4. And the amazon wish list grows yet longer… this sounds like a really useful book. I think you’re being a bit harsh on your front garden though it’ll be interesting to see how you change it. 🙂

  5. That does sound a useful book, thank you for telling us about it! “We really don’t want to see, hear, smell or be aware of what many of our neighbours are doing” is particularly true in my case as my illness causes acute sensitivity to noise and to chemicals and I’ve spent most of my time in this garden struggling to cope with sounds and smells from neighbours’ gardens, so planting buffers to help with this is definitely something I need to think about when we move.

  6. This sounds like a really interesting book… I suppose the planting suggestions you highlight will also provide additional habitats for wildlife closer to your house. I love the idea of using planting to improve the ‘climate’ in your home – how interesting. I am new to blogging – thought-provoking posts like this one make blogging so worthwhile. Thank you.

  7. Thanks, I shall have to look that up.
    I like mixed buffer zones for several reasons. They are much more interesting visually, they are often more effective at blocking sound, ecologically they tend to be more valuable, and when every year seems to bring a new bug or disease (the most recent one is taking out boxwoods, the most devastating personally is the woolly adelgid which is destroying the Eastern Hemlock) it means you won’t loose everything.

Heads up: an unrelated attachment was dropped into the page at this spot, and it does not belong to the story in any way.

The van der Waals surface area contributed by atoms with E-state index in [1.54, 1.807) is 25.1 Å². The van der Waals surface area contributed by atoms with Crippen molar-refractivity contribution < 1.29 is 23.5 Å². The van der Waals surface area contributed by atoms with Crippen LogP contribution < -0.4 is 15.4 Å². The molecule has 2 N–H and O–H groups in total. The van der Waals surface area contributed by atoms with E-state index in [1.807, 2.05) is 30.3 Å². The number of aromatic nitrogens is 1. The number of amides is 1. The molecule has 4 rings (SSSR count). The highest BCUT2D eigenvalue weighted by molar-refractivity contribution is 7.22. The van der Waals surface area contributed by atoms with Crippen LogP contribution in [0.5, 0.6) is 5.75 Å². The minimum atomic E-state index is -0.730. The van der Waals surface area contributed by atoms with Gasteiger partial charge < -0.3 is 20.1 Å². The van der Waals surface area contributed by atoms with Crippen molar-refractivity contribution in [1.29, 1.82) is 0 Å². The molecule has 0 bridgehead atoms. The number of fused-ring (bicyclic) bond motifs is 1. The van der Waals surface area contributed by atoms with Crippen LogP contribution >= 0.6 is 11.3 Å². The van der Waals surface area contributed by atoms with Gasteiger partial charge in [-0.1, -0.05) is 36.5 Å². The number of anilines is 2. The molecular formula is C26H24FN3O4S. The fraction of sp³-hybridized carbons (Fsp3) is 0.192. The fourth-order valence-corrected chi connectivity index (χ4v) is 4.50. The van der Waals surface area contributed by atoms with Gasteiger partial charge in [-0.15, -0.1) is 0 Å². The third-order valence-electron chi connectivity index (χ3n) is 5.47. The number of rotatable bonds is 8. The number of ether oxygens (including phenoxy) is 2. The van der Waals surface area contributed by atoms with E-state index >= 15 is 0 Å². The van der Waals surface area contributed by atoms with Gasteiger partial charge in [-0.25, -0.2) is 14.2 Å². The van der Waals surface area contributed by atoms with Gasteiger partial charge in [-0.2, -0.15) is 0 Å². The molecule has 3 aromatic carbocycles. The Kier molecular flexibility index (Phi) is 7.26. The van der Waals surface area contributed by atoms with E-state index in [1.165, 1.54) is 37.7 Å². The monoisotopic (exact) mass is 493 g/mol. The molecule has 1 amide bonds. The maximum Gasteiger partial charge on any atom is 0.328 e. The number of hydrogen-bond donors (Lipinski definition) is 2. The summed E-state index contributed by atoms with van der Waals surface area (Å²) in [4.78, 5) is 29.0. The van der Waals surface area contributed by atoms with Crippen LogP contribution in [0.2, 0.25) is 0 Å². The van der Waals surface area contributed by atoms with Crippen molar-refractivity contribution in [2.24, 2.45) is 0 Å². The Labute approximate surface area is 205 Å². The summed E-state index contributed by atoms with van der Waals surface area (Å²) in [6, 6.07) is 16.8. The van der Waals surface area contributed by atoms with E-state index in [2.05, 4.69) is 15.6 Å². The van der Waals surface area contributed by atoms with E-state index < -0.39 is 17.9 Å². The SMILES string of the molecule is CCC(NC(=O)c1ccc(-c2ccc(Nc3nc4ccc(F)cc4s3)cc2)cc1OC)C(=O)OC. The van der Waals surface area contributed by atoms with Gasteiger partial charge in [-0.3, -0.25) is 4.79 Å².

We are slowly hiding a very large house from a very busy highway by basically replanting a mixed forest, with an emphasis on conifers. The difficulty is that it has to occur under a fully mature sugar maple/pine/spruce canopy: deep, dry shade. However, we aren’t looking for a result this decade, so we can afford to wait. We also are blessed with enough space. Still, I would like to fill some spots more effectively, especially as a genuine physical/security barrier.

  8. Thanks for the review Helen – it sounds as if the book contains practical and imaginative solutions. Wonder if there are any suggestions for our privacy issue ~ living in a hollow so all the neighbours bar next door look down on us. Not so much of a drawback in summer when trees provide some cover but I feel like a goldfish in a bowl in the winter. Sounds as if your front garden is in for a major change 🙂

  9. Yes, thanks for the review Helen – following which, I received my copy from Amazon yesterday. The observation “We really don’t want to see, hear, smell or be aware of what many of our neighbours are doing” is a familiar sentiment and I suspect this book is going to be very useful for a particular friend of mine. Can’t wait to see how you use it to modify your front garden.

Please feel free to leave comments as its always lovely to get feedback. I try to respond to comments as much as possible but sometimes life and work get in the way but I will do my best to respond especially if your comment is a question.

Fill in your details below or click an icon to log in: Logo

You are commenting using your account. Log Out /  Change )

Google photo

You are commenting using your Google account. Log Out /  Change )

Twitter picture

You are commenting using your Twitter account. Log Out /  Change )

Facebook photo

You are commenting using your Facebook account. Log Out /  Change )

Connecting to %s

This site uses Akismet to reduce spam. Learn how your comment data is processed.

%d bloggers like this: